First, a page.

Creating a Three Point Estimate

How confident can a project manager be when it comes to estimating? If the project work has been done before in past projects, then the level of confidence in the duration estimate is probably high. But if the work has never been done before, there are lots of unknowns—and with that comes risk. To mitigate the risk, the project manager can use a three-point estimate. A three-point estimate requires that for each activity, optimistic, most likely, and pessimistic estimates be created. Based on these three estimates, an average can be created to predict how long the activity should take (see Figure 6-4).

Workers Units Per Hour Duration for 100,000 Effort

Pressmen (two) 5,000 20 hours 40 hours

Bindery experts (two) 4,000 25 hours 50 hours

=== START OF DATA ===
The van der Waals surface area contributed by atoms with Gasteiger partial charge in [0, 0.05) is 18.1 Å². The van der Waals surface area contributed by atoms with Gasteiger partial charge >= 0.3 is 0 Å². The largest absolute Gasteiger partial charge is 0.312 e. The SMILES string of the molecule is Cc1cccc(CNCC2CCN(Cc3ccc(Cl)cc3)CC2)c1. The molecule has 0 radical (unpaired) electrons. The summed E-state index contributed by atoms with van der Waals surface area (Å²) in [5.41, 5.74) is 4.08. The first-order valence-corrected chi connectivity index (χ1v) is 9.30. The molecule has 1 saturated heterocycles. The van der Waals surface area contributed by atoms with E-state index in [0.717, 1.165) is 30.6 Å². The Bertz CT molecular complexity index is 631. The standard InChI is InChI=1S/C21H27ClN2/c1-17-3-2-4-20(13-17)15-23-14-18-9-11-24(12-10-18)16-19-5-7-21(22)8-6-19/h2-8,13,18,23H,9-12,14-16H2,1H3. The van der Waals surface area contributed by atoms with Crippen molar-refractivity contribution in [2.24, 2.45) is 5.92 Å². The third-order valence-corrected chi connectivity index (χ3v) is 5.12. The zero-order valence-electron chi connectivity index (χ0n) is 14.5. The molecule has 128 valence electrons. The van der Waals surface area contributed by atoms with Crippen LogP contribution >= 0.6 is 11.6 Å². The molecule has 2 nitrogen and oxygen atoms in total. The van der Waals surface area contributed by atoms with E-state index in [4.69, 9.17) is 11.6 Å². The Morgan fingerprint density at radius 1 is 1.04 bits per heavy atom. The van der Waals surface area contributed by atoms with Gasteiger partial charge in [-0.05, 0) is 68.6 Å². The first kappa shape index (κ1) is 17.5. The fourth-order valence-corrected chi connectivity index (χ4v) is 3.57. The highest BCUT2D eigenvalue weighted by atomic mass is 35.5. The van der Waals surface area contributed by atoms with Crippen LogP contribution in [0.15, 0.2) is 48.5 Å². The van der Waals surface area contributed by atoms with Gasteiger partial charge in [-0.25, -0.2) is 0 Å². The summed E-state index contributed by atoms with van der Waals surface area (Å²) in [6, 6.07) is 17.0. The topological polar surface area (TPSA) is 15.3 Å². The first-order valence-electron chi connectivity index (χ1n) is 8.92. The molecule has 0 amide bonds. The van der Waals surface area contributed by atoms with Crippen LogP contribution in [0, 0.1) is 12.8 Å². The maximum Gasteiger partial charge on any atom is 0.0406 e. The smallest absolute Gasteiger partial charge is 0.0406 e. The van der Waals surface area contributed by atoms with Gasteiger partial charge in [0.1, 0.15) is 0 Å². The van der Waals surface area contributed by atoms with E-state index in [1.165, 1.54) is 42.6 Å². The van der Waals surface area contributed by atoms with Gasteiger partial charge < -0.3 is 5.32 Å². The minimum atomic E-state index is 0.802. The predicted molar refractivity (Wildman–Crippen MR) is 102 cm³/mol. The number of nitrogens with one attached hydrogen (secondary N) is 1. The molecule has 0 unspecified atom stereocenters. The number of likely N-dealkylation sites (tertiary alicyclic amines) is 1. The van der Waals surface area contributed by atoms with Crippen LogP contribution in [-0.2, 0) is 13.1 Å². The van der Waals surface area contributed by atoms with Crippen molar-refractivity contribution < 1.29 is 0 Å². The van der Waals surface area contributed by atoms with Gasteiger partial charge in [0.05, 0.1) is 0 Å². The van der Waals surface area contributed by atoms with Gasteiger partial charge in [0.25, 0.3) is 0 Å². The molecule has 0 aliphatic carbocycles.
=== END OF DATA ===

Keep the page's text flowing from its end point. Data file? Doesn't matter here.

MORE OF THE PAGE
Totals 45 hours 90 hours

Table 6-1 Decomposed Work with Quantitative Factors

Figure 6-4 MosUkely

Three-point estimates use the formula (optimistic + most likely + pessimistic)/3 to

,. . . , / Estimated predict an activity s duration.

Optimistic Pessimistic

EXAM TIP If you're thinking this sounds familiar to the Program Evaluation and Review Technique (PERT), you're correct. The PMBOK Guide,Third Edition dropped PERT and replaced it with this nomenclature. You should also note that PERT is rarely used in today's project management practices.

Project Management Made Easy

Project Management Made Easy

What you need to know about… Project Management Made Easy! Project management consists of more than just a large building project and can encompass small projects as well. No matter what the size of your project, you need to have some sort of project management. How you manage your project has everything to do with its outcome.

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